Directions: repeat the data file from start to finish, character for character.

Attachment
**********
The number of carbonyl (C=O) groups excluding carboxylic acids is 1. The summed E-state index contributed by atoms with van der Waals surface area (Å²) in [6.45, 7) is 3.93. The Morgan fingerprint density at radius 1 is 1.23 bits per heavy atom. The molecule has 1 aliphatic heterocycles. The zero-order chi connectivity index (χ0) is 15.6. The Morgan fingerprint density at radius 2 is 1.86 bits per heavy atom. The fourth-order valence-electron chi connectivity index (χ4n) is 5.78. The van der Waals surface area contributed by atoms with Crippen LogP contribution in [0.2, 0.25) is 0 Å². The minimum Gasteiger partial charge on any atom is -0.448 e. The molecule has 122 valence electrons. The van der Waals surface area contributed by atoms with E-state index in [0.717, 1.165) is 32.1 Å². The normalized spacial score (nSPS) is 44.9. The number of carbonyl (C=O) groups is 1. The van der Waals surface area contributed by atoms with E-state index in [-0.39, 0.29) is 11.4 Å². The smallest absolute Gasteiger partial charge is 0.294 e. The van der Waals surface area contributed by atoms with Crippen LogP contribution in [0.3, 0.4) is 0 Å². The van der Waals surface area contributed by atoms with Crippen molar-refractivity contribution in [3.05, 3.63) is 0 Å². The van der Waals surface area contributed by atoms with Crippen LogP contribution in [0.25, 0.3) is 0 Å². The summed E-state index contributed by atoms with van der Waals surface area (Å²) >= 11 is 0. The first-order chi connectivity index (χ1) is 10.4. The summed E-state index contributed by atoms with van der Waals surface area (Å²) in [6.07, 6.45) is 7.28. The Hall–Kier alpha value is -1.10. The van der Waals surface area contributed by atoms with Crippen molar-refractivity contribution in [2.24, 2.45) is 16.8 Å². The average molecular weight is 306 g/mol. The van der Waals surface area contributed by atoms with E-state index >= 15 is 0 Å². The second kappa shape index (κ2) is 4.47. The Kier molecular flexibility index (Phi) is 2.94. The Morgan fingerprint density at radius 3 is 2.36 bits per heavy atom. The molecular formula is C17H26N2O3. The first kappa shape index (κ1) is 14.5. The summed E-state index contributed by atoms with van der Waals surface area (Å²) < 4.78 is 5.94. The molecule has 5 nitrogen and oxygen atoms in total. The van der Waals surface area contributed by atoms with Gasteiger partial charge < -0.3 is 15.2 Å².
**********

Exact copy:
The number of carbonyl (C=O) groups excluding carboxylic acids is 1. The summed E-state index contributed by atoms with van der Waals surface area (Å²) in [6.45, 7) is 3.93. The Morgan fingerprint density at radius 1 is 1.23 bits per heavy atom. The molecule has 1 aliphatic heterocycles. The zero-order chi connectivity index (χ0) is 15.6. The Morgan fingerprint density at radius 2 is 1.86 bits per heavy atom. The fourth-order valence-electron chi connectivity index (χ4n) is 5.78. The van der Waals surface area contributed by atoms with Crippen LogP contribution in [0.2, 0.25) is 0 Å². The minimum Gasteiger partial charge on any atom is -0.448 e. The molecule has 122 valence electrons. The van der Waals surface area contributed by atoms with E-state index in [0.717, 1.165) is 32.1 Å². The normalized spacial score (nSPS) is 44.9. The number of carbonyl (C=O) groups is 1. The van der Waals surface area contributed by atoms with E-state index in [-0.39, 0.29) is 11.4 Å². The smallest absolute Gasteiger partial charge is 0.294 e. The van der Waals surface area contributed by atoms with Crippen LogP contribution in [0.3, 0.4) is 0 Å². The van der Waals surface area contributed by atoms with Crippen molar-refractivity contribution in [3.05, 3.63) is 0 Å². The van der Waals surface area contributed by atoms with Crippen LogP contribution in [0.25, 0.3) is 0 Å². The summed E-state index contributed by atoms with van der Waals surface area (Å²) >= 11 is 0. The first-order chi connectivity index (χ1) is 10.4. The summed E-state index contributed by atoms with van der Waals surface area (Å²) in [6.07, 6.45) is 7.28. The Hall–Kier alpha value is -1.10. The van der Waals surface area contributed by atoms with Crippen molar-refractivity contribution in [2.24, 2.45) is 16.8 Å². The average molecular weight is 306 g/mol. The van der Waals surface area contributed by atoms with E-state index >= 15 is 0 Å². The second kappa shape index (κ2) is 4.47. The Kier molecular flexibility index (Phi) is 2.94. The Morgan fingerprint density at radius 3 is 2.36 bits per heavy atom. The molecular formula is C17H26N2O3. The first kappa shape index (κ1) is 14.5. The summed E-state index contributed by atoms with van der Waals surface area (Å²) < 4.78 is 5.94. The molecule has 5 nitrogen and oxygen atoms in total. The van der Waals surface area contributed by atoms with Gasteiger partial charge < -0.3 is 15.2 Å².